We have seen various implications of this vision, not without mentioning possible misunderstandings deriving from the legacy of the philosophical nineteenth century, of European philosophy polarized between positivism and idealism. This is all the more evident when we consider the professional aspects of these human and cultural sciences, as well as of course of the natural sciences.

All this does not detract from the human need, which is anything but infrequent, to come up with well-defined decisions that leave no room for doubt, which bring with them certainty and decision-making. Among the théories pratiques, Durkheim exemplified medicine, politics, strategy [33], and even, scattered in his works, other sciences, techniques, and human professions.

Well, can a surgeon decide for an operation that presents certain risks or not to carry out an operation that presents other certain risks, simultaneously with all those reserves of hypotheticality, doubt, fallibility, and the others that we have illustrated up to here? Can a military commander give the order to attack or retreat with similar clarifications? Could a politician do it in the performance of his duties? In this case we might also think that it should be done more frequently and with more conviction than it actually is, but the problem is that a decision that must be made without any methodological superstructure imposes itself, in politics, almost always. What about the designer of a civil artifact that must rule on its security and on the manufacturer of a drug that must guarantee that the benefits of the administration, given certain conditions and observed certain warnings, are preferable to non-intake? Even the judge, who is a man who professionally sentences about other men on human problems, and who can impose penalties that in some countries reach the death penalty even in our own time, pronounces “beyond every reasonable doubt,” when the only reasonable reality of doubt and its irrepressibility anyway?

Without going into the specifics of each of these and the other innumerable examples that we could bring, it is clear that we are dealing always with decisions consisting of hypotheses created by man, fallible and questionable, about which we always and in any case doubt. The suppression, or suspension, of these and all the other warnings, which for those who have a minimum scientific culture are purely formal and will never be substantial in any case, can indicate the need to corroborate the decision-hypothesis in the most humanly way as possible, performing cross-checks, involving different points of view and skills, and bringing together different human, scientific, social, and political positions as such. We can try to reduce the risk of error to the minimum, as much as humanly and socially possible: but infallibility will never be possible in any human thing.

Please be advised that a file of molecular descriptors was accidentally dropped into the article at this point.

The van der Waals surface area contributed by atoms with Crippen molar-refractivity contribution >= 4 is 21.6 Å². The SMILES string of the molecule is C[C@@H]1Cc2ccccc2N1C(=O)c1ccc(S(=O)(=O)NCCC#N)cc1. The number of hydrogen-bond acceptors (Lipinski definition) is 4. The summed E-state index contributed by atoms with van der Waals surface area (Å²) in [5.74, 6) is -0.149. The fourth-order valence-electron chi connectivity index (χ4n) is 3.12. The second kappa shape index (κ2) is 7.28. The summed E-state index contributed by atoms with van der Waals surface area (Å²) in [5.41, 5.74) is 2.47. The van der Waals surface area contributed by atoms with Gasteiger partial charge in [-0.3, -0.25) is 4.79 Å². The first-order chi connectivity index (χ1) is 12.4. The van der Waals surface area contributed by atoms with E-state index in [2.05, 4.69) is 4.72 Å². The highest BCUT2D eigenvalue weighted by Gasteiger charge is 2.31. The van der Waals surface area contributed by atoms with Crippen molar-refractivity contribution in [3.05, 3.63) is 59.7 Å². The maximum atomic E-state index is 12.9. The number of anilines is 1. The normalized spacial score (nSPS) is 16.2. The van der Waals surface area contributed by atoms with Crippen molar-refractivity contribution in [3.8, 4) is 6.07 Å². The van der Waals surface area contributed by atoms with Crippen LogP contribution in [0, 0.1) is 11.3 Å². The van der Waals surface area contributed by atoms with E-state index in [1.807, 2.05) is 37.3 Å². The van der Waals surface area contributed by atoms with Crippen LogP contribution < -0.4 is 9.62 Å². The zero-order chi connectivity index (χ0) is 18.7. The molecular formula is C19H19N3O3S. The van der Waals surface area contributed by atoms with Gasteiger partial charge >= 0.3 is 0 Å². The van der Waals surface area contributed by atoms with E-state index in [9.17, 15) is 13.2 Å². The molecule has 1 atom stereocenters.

Anymore, the reflections and considerations that we could make on this subject are many, and so far we have remained to the exemplification. But the problem of the need for certainties, around decisions which, being hypotheses and human creations, cannot but be fallible, is in substance unsolved.

11. Toward some conclusions

Ending the chapter, we understand how and why it is not possible to operate some form of “conclusion,” since our whole discussion is centered on an institutionally open and unlimited discourse, without end or έλος, in continuous evolution (and not in progress!). It is always a questionable discourse on a social level and on a level political in a broad sense, the heritage of everyone as it is transmissible inter-subjectively like any theory, law and scientific evidence and as it is not personal opinions, ideologies, faiths, philosophical theories, and so on, listing what is not it has been the subject of our discussion if not “to complementary.”

Curiously, in the Italian language the adjective discutibile (questionable) has a fundamentally negative use, tending to devalue what it is applied to. Instead, we will understand that questionability is an invaluable value of a pedagogical discourse, and human in general, as it brings openness, evolution, culture, sociality, and much of what man needs, even or before all in terms of decisions.

Then there is everything that is not considered questionable, but it can only be the object of a personal adhesion. Indeed, as the contemporary Pedagogy warns us, we must stigmatize any attempt to enslave other human persons to, or under, beliefs considered infallible, certain, definitive, dogmatic, ideological. They are all behaviors humanly incongruous. Often such attempts are cloaked in disguise, making one believe that the imposition of an ideology is made “for the good” of the recipient, or of a social class, or of the whole society. This is not the case, and no one must fall into the trap of discussing the goal: man is never a tool to extrinsic ends; he will always be only a purpose in itself.